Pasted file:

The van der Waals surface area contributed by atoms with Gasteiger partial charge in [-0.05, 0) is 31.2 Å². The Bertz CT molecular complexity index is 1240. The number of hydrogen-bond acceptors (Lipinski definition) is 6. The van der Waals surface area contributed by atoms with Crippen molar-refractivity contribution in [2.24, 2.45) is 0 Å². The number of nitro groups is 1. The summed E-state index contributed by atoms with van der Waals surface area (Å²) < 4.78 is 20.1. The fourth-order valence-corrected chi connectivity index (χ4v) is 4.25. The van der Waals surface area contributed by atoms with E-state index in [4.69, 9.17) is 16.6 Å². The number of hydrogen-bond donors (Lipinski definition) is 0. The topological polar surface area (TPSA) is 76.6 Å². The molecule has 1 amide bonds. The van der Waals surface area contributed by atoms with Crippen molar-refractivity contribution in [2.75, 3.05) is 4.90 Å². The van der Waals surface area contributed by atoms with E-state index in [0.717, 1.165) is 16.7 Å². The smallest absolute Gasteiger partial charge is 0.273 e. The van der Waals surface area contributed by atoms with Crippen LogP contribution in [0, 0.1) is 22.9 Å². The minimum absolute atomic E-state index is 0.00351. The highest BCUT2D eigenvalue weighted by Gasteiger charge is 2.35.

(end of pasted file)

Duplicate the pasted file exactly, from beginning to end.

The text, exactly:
The van der Waals surface area contributed by atoms with Gasteiger partial charge in [-0.05, 0) is 31.2 Å². The Bertz CT molecular complexity index is 1240. The number of hydrogen-bond acceptors (Lipinski definition) is 6. The van der Waals surface area contributed by atoms with Crippen molar-refractivity contribution in [2.24, 2.45) is 0 Å². The number of nitro groups is 1. The summed E-state index contributed by atoms with van der Waals surface area (Å²) < 4.78 is 20.1. The fourth-order valence-corrected chi connectivity index (χ4v) is 4.25. The van der Waals surface area contributed by atoms with E-state index in [4.69, 9.17) is 16.6 Å². The number of hydrogen-bond donors (Lipinski definition) is 0. The topological polar surface area (TPSA) is 76.6 Å². The molecule has 1 amide bonds. The van der Waals surface area contributed by atoms with Crippen molar-refractivity contribution in [2.75, 3.05) is 4.90 Å². The van der Waals surface area contributed by atoms with E-state index in [0.717, 1.165) is 16.7 Å². The smallest absolute Gasteiger partial charge is 0.273 e. The van der Waals surface area contributed by atoms with Crippen LogP contribution in [0, 0.1) is 22.9 Å². The minimum absolute atomic E-state index is 0.00351. The highest BCUT2D eigenvalue weighted by Gasteiger charge is 2.35.